- Develop a mailing list of persons with disabilities. The list should include advocates, leaders of organizations that serve persons with disabilities, as well as persons who receive paratransit services, and people who request information about such services. The mailing list should be used to send information on projects and policies, announce public involvement activities, and seek feedback on accessibility and other issues of concern.
- Create a fact sheet which lists the transportation services available to persons with disabilities and includes information on opportunities for public involvement. This type of information should be included on the agency’s website and should be made available in various formats for people with hearing and visual impairments.
- Establish a checklist for making sure public events and meetings are accessible to people with disabilities. Many public agencies have developed checklists for planning accessible public events. The following include some of the items which should be part of the checklist:4
- Facilities and meetings rooms used for public meetings events must be accessible to the disabled community.
- Meeting or event location should be accessible to public transportation and should be held at a time when public transportation is available. It should also have sufficient handicap parking.
- Meeting areas, entrances, elevators, restrooms, common areas, and sidewalks must be wide enough to accommodate wheelchairs and should be free of obstructions.
- Public notices for events must indicate that interpretation services for persons with disabilities will be made available upon request.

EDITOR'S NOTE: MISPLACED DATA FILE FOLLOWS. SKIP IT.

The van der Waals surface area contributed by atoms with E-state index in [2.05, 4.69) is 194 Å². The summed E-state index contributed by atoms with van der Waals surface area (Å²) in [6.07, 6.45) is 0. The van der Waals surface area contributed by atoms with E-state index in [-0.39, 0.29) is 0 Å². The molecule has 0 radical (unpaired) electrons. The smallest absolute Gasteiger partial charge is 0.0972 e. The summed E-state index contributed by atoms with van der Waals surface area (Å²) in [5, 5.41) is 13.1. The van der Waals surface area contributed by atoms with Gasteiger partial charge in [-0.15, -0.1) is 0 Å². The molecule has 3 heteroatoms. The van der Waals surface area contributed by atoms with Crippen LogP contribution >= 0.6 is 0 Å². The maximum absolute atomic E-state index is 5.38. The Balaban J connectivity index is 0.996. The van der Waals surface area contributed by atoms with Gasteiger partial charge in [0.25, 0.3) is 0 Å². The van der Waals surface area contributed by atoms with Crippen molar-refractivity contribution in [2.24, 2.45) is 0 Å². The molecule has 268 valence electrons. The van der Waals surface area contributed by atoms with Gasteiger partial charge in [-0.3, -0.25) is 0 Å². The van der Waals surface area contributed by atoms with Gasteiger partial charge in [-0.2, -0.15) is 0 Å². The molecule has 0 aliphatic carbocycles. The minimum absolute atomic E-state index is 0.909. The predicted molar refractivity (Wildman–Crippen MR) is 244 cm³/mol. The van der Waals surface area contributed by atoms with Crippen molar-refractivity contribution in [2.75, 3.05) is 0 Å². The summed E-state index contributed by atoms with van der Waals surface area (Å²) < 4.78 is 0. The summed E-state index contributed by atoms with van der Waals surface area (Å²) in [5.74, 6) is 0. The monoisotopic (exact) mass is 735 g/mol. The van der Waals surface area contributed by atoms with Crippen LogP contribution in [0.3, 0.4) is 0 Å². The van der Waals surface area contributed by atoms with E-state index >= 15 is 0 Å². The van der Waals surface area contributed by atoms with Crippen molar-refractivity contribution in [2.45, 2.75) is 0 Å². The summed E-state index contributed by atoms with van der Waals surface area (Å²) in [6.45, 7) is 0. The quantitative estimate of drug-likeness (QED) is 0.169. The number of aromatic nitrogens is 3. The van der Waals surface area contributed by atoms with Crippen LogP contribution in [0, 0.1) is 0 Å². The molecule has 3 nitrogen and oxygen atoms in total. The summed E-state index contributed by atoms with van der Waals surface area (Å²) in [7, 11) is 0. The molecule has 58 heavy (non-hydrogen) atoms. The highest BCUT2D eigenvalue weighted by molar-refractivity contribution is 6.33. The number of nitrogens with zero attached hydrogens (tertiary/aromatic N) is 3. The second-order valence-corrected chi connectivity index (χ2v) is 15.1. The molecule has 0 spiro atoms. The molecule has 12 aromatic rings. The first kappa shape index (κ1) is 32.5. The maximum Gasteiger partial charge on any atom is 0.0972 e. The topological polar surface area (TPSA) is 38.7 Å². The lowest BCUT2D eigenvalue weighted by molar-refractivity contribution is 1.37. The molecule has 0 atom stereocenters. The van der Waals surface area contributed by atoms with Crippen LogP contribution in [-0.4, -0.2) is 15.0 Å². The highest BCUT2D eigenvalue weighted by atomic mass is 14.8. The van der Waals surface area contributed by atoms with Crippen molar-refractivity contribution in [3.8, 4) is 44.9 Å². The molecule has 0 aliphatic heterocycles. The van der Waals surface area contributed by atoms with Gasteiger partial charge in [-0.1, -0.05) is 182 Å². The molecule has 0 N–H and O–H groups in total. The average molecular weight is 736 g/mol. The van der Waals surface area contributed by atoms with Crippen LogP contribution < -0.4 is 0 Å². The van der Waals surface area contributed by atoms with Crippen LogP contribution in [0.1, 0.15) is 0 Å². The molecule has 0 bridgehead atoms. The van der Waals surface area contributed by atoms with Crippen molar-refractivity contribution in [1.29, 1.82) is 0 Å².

-All notices should include a text telephone (TTY) number where people can request interpretation services and obtain information. TTY telephones enable users to communicate through typed messages displayed on an LED or computer screen.
- If the meeting is videotaped, arrangements should be made to have captioning or computer assisted note-taking services.
- Listening assistance services should be provided. Such services may include: sign language interpreters, devices that amplify speakers’ voices, and closed captioning (if the event is televised). Listening assisted devices may be rented. If using an interpreter and meetings are longer than an hour, two interpreters are needed.
- Offer materials in various forms. To ensure people with different types of disabilities have access to information, it is important to provide materials in a variety of forms, including:5
- Large print (22 point is recommended)
- Electronic computer files
- Audio recordings
- Videos with closed captioning
Recommended Target Demographics
Since many of the tools that are used to improve accessibility are based on technology, agencies need to be aware that some technologies may be more effective with specific demographic groups. For example, persons with disabilities who are elderly, or who are low income may not have access to computers, the internet or social media. More mature individuals may also have discomfort in using such technology. Traditional methods, such as brail and audio cassettes, may be more effective with these demographic groups. On the other hand, youth, working age adults, and individuals from middle income and high income communities are more apt to be engaged and seek information through electronic technology.
- Partner with agencies that work with persons with disabilities. Such agencies can provide insight on how to improve accessibility and how to encourage involvement.
- Evaluate access to public meetings/events as well as accessibility to information in order to ensure that there are no barriers. This may include an assessment of publications, public notices, meeting sites, and staff knowledge of services for persons with disabilities. The evaluation should include interviews of clients and service agencies.
- Provide opportunities for interested persons to get involved and provide feedback. In addition to committees and advisory groups, agencies can use the internet and social media technology to enable persons with disabilities to express comments and concerns regarding projects, policies and services.
- Partner with organizations that serve people with disabilities in the use of special equipment, for public events and meetings. Some of these organizations rent or loan hearing devices and other equipment. Agencies may be able to reduce expenses by creating a partnership with these organizations and developing an agreement to use their equipment as needed.